Tom Miller's furniture, now showing at Steven Scott, can be appreciated on a lot of levels, not the least of which is that it makes us happy.
To be serious first -- let's eat our vegetables before we have dessert, so to speak -- there's the ecological level. Like other art furniture makers, Miller recycles old objects. Tables and chairs and cabinets and bookcases that you or I would overlook as totally unsuitable, Miller sees as color and pattern and statement and fun, and rescues them from oblivion to do double duty as utilitarian objects and works of art.
There's also the African-American statement level. How else can we read the watermelon slices that appear as a recurring motif except as throwing the stereotype of lazy, watermelon-eating blacks back in our faces? Miller is a highly successful artist, shown in museums and eagerly sought by collectors. With his watermelon slices, he's wryly making white America eat the image it foisted on blacks.
Watermelon isn't the only such reference here, however. There's a table titled "Emperor Jones," another called "High Yellow," and in the bookcase called "Younger Than Springtime" are black hands painted on the bottom level (a possible reference to the level of society to which whites relegated blacks?).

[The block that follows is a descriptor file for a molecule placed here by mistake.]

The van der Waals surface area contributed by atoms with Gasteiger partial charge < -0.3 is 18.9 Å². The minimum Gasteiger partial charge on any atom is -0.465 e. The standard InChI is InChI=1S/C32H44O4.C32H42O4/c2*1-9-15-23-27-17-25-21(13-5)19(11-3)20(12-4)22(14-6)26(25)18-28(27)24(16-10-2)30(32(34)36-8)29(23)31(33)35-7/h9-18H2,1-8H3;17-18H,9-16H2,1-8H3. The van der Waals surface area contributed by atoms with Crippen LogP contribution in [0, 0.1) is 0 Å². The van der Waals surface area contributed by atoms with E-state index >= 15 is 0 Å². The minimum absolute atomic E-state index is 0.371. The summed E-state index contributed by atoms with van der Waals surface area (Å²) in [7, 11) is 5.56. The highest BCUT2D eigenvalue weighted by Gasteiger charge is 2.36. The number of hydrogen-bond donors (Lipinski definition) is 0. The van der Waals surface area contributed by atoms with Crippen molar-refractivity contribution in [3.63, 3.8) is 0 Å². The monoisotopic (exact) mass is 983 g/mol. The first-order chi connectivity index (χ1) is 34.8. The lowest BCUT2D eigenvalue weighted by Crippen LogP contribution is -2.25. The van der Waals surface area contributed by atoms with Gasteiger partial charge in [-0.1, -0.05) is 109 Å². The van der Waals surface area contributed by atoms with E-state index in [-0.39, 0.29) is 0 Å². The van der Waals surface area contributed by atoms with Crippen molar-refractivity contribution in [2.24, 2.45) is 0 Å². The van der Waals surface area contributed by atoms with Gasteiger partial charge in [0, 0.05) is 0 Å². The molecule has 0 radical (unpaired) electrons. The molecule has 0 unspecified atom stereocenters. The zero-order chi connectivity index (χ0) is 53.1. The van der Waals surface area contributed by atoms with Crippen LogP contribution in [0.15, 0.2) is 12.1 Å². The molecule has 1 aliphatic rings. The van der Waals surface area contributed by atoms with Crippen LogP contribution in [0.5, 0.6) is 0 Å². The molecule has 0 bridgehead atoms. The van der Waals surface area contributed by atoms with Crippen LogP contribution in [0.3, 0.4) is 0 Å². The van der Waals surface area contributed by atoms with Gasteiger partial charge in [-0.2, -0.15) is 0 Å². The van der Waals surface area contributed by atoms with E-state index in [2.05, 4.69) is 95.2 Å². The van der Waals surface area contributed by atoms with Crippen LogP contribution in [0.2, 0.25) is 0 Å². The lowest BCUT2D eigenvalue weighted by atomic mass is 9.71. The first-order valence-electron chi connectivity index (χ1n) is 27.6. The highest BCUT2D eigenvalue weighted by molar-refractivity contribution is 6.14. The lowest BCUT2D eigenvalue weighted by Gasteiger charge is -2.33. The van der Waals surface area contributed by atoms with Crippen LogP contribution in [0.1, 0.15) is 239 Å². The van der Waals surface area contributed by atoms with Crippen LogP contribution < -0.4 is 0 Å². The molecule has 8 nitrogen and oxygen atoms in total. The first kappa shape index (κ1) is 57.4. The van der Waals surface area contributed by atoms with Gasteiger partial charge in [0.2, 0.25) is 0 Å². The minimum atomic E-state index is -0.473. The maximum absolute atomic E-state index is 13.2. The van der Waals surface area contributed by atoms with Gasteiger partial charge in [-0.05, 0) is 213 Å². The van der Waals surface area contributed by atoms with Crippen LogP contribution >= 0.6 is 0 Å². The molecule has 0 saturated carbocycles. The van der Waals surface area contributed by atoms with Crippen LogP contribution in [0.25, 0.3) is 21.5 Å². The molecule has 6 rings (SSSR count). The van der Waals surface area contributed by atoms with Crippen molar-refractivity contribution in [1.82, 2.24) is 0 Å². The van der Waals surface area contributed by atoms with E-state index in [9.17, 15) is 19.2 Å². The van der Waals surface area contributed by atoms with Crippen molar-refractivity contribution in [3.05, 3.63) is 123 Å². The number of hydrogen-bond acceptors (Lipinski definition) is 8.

Then there's the roots level, artistically and perhaps with reference to genealogical roots as well. In an essay accompanying Miller's show, Metropolitan Museum curator Lowery Sims notes the influences of Dahomey textiles, 18th century French furniture makers and 19th century African Americans "who successfully created a synthesis of African decoration and European cabinetry."
But sooner or later with Miller you've got to just relax and enjoy him. You've got to enjoy the "Ascension" cabinet with its flappy-tailed birds, one in a clock on top. You've got to enjoy "Land of the Pharaohs," a Morris chair with arms painted to resemble tiger's legs, ending in paws with blue toenails. You've got to enjoy "Baboon," a former silver chest (on stand) in the form of a baboon's face with front teeth that pull out to reveal a drawer lined with fake tiger fur.
In the last few years Miller's work has been shown from New York to California. Fortunately, he still lives, works and exhibits in Baltimore.
"Tom Miller" continues through Feb. 29 at Steven Scott Gallery, 515 N. Charles St. Call (410) 752-6218.